Sharing a laugh. Photo courtesy of Nandor Nagy 

As the ceremony continued, guests took a break from the screen to mingle amongst each other. Meanwhile, the more enthusiastic viewers stayed seated until the final envelope was opened. However, the heaviest applause in the room surprisingly did not go to the Best Picture announcement. Instead, it went to Jordan Peele’s Best Original Screenplay win for Get Out. Juanita’s wish came true! Then followed by Gary Oldman’s Best Actor win for Darkest Hour, which was the veteran actor’s first ever Oscar win.

Jimmy Kimmel, hosting for a second year, filled the guests with laughter. He held his own with topical wisecracks of current events (e.g. Envelopegate, sexual harassment scandals, diversity and inclusion, and President Trump) and off-the-cuff jabs (e.g. Matt Damon). He even went so far as to offer a brand new jet ski to the award recipient who delivers the shortest acceptance speech. Perhaps the highlight of Kimmel’s practical jokes was walking next door to a movie theater with the beautiful Wonder Woman actress, Gal Gadot. His latest prank victims being unsuspecting filmgoers attending an advance screening for the upcoming film A Wrinkle in Time. The shock reactions of the patrons by the intrusion had the room rolling!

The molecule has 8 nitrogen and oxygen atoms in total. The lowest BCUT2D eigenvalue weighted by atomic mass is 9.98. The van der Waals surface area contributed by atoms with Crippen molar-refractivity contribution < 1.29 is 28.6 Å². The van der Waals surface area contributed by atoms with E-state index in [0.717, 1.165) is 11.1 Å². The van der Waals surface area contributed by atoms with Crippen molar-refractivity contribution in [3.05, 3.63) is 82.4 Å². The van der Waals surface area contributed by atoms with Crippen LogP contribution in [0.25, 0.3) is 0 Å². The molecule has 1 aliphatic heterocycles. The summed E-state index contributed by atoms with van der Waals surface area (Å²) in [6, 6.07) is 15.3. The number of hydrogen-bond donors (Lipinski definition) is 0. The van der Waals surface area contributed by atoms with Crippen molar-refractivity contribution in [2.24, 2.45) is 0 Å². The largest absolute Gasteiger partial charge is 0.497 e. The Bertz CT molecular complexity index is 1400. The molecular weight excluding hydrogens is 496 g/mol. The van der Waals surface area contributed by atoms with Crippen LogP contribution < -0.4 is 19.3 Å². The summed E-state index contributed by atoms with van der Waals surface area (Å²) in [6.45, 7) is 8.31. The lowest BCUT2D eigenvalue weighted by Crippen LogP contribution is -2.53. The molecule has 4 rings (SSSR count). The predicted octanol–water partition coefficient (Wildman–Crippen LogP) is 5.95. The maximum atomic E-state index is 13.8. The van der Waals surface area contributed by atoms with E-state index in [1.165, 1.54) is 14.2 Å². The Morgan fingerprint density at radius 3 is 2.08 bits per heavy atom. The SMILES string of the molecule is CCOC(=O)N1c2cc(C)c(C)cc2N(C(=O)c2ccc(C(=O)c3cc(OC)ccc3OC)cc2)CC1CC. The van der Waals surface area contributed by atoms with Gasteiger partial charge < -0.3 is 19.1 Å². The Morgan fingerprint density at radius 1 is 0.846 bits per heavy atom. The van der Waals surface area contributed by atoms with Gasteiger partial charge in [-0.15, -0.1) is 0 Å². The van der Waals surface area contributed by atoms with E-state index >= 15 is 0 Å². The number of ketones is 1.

When the ceremony came to a close, President Hanshaw graciously offered his appreciation for those who attended and stayed until the final award. Overall, it was really an Oscar award winning party.

A major thanks to the Washington Film Institute and John Hanshaw for inviting ‘Sharing the Details’ to this event. For recap of the Academy Awards, visit the Oscars official site

One on One with John Legend at 6th Annual American Ingenuity Awards


On November 29, 2017 Contributing Writer Joey Love covers the Red Carpet of the Smithsonian Ingenuity Festival. There he meets all of the 2017 Award winners and interviews renowned music artist, John Legend. 

I was privileged to cover the red carpet  for the 6th Annual American Ingenuity Awards at the Smithsonian’s National Portrait Gallery in Washington, D.C. Winners are selected by Smithsonian Magazine in recognition of individuals who are transforming American culture in the arts, social change, youth, and the sciences.

This award show is oft-times known as the “Golden Globes of Intellect” due to covering individuals who encourage change and  create a better world.In subsequent years, the Smithsonian received a lot of attention and critical praise for spearheading this initiative.